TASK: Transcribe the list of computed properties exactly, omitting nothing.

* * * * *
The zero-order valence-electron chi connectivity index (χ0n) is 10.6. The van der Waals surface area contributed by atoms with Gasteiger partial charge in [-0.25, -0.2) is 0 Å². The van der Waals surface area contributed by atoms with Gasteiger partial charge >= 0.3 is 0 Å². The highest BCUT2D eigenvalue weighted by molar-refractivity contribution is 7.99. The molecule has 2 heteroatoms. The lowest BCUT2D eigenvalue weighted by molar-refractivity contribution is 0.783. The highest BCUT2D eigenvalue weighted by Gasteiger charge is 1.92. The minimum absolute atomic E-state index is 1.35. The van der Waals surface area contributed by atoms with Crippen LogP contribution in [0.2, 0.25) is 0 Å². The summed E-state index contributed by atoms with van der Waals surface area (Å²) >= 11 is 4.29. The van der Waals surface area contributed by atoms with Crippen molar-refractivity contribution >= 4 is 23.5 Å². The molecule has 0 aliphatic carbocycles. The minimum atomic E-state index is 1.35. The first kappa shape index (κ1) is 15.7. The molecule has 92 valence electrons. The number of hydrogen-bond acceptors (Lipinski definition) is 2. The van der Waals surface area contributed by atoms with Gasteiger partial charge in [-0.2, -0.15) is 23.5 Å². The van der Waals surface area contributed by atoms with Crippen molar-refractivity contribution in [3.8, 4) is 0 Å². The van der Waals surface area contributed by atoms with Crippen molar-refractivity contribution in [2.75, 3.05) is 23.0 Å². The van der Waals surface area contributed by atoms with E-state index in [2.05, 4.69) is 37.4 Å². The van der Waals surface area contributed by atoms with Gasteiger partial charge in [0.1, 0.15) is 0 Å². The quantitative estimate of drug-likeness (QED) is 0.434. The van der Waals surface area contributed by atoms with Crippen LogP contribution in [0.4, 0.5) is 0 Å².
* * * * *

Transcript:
The zero-order valence-electron chi connectivity index (χ0n) is 10.6. The van der Waals surface area contributed by atoms with Gasteiger partial charge in [-0.25, -0.2) is 0 Å². The van der Waals surface area contributed by atoms with Gasteiger partial charge >= 0.3 is 0 Å². The highest BCUT2D eigenvalue weighted by molar-refractivity contribution is 7.99. The molecule has 2 heteroatoms. The lowest BCUT2D eigenvalue weighted by molar-refractivity contribution is 0.783. The highest BCUT2D eigenvalue weighted by Gasteiger charge is 1.92. The minimum absolute atomic E-state index is 1.35. The van der Waals surface area contributed by atoms with Crippen LogP contribution in [0.2, 0.25) is 0 Å². The summed E-state index contributed by atoms with van der Waals surface area (Å²) >= 11 is 4.29. The van der Waals surface area contributed by atoms with Crippen molar-refractivity contribution >= 4 is 23.5 Å². The molecule has 0 aliphatic carbocycles. The minimum atomic E-state index is 1.35. The first kappa shape index (κ1) is 15.7. The molecule has 92 valence electrons. The number of hydrogen-bond acceptors (Lipinski definition) is 2. The van der Waals surface area contributed by atoms with Gasteiger partial charge in [-0.2, -0.15) is 23.5 Å². The van der Waals surface area contributed by atoms with Crippen molar-refractivity contribution in [3.8, 4) is 0 Å². The van der Waals surface area contributed by atoms with Crippen molar-refractivity contribution in [2.75, 3.05) is 23.0 Å². The van der Waals surface area contributed by atoms with E-state index in [2.05, 4.69) is 37.4 Å². The van der Waals surface area contributed by atoms with Gasteiger partial charge in [0.1, 0.15) is 0 Å². The quantitative estimate of drug-likeness (QED) is 0.434. The van der Waals surface area contributed by atoms with Crippen LogP contribution in [0.4, 0.5) is 0 Å².